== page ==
“Shame on you! As a Christian, you shouldn’t be for private property! Read your Bible!”

This was the reply to a comment I made in an Alaskan newspaper.

Don’t challenge me if you don’t want to hear my full opinion.

Many Christians, while they cherish religious liberty, are uncomfortable with the concept of property rights, and the commerce that arises from the establishment of property rights. They feel it is somehow un-Christlike to want to own land and stuff or to make a profit in business. This is contrasted with some of the agnostic free marketers I know who insist that all we need is property rights and the rest will take care of itself.

Pope Francis is often held up as an example of a Christian who reads the New Testament as a treatise on socialism. He views commerce as grubby business purely based on self-interest, tending inevitably toward exploitation, and the opposite of charity. This flawed reading of the New Testament is similar to Karl Marx. Marx was militantly opposed to religion, but praised Christianity in what he saw as its declamation against private property in the name of an otherworldly denial of self.

Christians had a hand in founding both the Fabian socialists in the United Kingdom and the Progressive Movement in the United States. Why? Well, a couple of reasons. Some of these future socialists took their inspiration from Jesus’s insistence that Christians should take care of the poor. That was an admirable basis. The second strain of Christian progressivism held that since Jesus came down to earth, our task as Christians is to build a heaven on earth. Many early Quakers believed that, although there is absolutely no Biblical basis for that teaching. Although many socialists were atheists, many Christians allied with them for either or both of these reasons.

In today’s America we can see the heart of the leftward movement in our government is a claim against property that insists that the divisions among us are as deep as they are because of economic inequality, and if we do not address that inequality today, it will worsen tomorrow. Many well-meaning and misguided Christians think this way.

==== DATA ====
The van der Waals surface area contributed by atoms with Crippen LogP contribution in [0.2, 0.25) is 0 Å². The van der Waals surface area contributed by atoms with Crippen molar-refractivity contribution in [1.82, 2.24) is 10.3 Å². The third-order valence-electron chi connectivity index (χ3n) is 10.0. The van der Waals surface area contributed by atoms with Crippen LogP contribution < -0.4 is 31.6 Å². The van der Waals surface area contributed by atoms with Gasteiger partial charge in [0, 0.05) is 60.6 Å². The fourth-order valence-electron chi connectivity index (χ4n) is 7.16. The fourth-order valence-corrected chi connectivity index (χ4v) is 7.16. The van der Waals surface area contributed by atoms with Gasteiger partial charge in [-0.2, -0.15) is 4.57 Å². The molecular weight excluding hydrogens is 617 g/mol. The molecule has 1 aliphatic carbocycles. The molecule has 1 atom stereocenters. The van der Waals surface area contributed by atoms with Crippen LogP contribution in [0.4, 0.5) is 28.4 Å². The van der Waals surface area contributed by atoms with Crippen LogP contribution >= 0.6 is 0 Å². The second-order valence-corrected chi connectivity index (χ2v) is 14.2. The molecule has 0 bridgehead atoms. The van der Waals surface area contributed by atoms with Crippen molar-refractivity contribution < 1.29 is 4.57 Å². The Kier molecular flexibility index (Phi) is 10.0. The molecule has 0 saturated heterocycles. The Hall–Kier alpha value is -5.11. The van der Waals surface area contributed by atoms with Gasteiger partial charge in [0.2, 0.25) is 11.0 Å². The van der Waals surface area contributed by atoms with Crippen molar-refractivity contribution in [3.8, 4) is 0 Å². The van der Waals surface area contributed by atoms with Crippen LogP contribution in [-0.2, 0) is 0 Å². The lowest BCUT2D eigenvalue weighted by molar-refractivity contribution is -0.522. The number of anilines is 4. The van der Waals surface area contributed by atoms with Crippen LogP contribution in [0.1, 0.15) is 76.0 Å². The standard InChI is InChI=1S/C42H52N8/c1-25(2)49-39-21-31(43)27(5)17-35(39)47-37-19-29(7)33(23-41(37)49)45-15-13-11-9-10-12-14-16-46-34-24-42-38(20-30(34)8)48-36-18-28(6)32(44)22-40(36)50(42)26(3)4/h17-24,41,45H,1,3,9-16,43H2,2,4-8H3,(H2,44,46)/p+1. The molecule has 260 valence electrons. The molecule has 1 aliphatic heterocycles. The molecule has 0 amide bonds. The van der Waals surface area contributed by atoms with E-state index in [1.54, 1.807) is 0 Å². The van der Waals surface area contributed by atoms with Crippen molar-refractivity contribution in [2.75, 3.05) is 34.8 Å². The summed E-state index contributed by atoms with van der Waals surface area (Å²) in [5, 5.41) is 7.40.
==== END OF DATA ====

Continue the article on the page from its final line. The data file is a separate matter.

The most formidable enemies of property rights are formidable precisely because they know better than to separate the issue of property rights from the issue of other freedoms, including freedom of conscience and religious liberty. They recognize human beings are an odd integrity of soul and body. Marx understood clearly that if you like the way the human being is organized then you are going to have to protect it all. If you do not like that integrity, then you are going to have to uproot it all. Thus he made clear in the Communist Manifesto that overthrowing the age-old institution of property will involve “the most radical rupture with traditional ideas.” If private property is going to be abolished, everything will have to be abolished. Marriage and religion are two prominent targets for elimination in Marx’s writings.

Several decades later, in the Fabian Essays in Socialism that led to the founding of the British Labour Party, George Bernard Shaw and others tried to downplay that side of Marxism. They claimed that they intended only to destroy property rights—that socialism is not about getting rid of the family or religion. They weren’t entirely convincing because they didn’t really believe their obfuscations. Shaw, for instance, wrote that “a married woman is a female slave chained to a male one; and a girl is a prisoner in the house and in the hands of her parents.” Graham Wallas, co-founder of the London School of Economics, argued that it is inefficient for families to eat their meals separately in their houses, and lamented that it would be a long time “before we cease to feel that an Englishman’s home [is] his castle, with free entrance and free egress alike forbidden.”